List of Primary State Highways in Washington

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WA-PSH1.svg
Marker for PSH 1
Primary: Primary State Highway X (PSH X)
Secondary: Secondard State Highway X (SSH X)
System links
State highways in 1970: primary in red and secondary in purple

Primary State Highways were major state highways in Washington state. They were used from 1905 to 1964. The 1964 state highway renumbering changed the highway numbering in the state to consolidate and create a more organized and systematic method of numbering the highways within the state.

History[edit]

The first state road, running across the Cascade Range roughly where State Route 20 now crosses it, was designated by the legislature in 1893 (However, this road wasn't actually opened until 1972). Two other roads - a Cascade crossing at present State Route 410 and a branch of the first road to Wenatchee - were added in 1897. The Washington Highway Department was established in 1905, and a set of twelve State Roads, numbered from 1 to 12, were assigned. A thirteenth was added in 1907, and State Roads 14 to 18 in 1909.[1]

However, it was not until 1913 that a connected system was laid out - earlier state roads had been disconnected segments of road needing improvements. The seven primary roads were only assigned names, while the older state roads kept their numbers as secondary roads. In 1923, most state roads were assigned new numbers, though the primary and secondary split remained, and several roads remained named only. The United States Numbered Highways were assigned in late 1926, overlapping some of the State Roads.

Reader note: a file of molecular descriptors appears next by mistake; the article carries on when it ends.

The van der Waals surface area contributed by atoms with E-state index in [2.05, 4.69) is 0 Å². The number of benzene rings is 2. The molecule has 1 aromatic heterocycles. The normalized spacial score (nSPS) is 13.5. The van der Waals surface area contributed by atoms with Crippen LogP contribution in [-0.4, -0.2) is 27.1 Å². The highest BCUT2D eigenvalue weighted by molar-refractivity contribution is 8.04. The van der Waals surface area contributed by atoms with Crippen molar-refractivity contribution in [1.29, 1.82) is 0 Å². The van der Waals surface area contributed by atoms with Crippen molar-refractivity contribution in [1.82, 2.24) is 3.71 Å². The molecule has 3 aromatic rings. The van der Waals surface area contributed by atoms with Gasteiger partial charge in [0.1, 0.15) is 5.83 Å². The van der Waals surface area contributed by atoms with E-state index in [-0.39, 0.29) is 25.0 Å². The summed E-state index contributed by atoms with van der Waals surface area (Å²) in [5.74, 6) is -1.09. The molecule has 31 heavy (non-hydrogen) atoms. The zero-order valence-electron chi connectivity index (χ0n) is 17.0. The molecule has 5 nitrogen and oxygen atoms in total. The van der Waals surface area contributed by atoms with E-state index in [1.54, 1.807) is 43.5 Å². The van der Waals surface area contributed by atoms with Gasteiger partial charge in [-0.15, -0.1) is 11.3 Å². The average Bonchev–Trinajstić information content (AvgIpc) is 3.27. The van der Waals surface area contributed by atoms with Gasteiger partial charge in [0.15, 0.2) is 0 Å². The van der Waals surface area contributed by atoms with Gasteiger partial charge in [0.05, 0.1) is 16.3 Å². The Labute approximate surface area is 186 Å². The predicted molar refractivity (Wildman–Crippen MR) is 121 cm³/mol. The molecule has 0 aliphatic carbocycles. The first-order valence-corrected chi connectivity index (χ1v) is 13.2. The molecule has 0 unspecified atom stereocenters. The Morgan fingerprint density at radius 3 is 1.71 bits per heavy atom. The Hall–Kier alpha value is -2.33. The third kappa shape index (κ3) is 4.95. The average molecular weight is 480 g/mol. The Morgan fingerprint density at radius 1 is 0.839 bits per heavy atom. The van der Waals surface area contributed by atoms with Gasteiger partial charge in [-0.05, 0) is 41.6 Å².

The first major reworking of the system was passed in 1937, including a complete renumbering. A number of Primary State Highways were designated, while Secondary State Highways were suffixed spurs off those. For instance, Primary State Highway 1 was the Pacific Highway (present Interstate 5), and Secondary State Highway 1B was a spur from Bellingham to the Canadian border (now State Route 539). U.S. Routes kept dual designations with State Highways. By 1952, the present highway shield, in the shape of George Washington's head, had been adopted.

The primary/secondary state highway systems was replaced by the current numbering system in the 1960s. The signs for the new highway numbers first were posted in 1964, while the PSH/SSH signs were removed in 1970.

Secondary State Highways[edit]

Secondary State Highways (SSH) were branches of Primary State Highways.[2]

Primary State Highway 1[edit]

Primary State Highway 1
Location: Vancouver to Canada–United States border
Existed: 1937–1964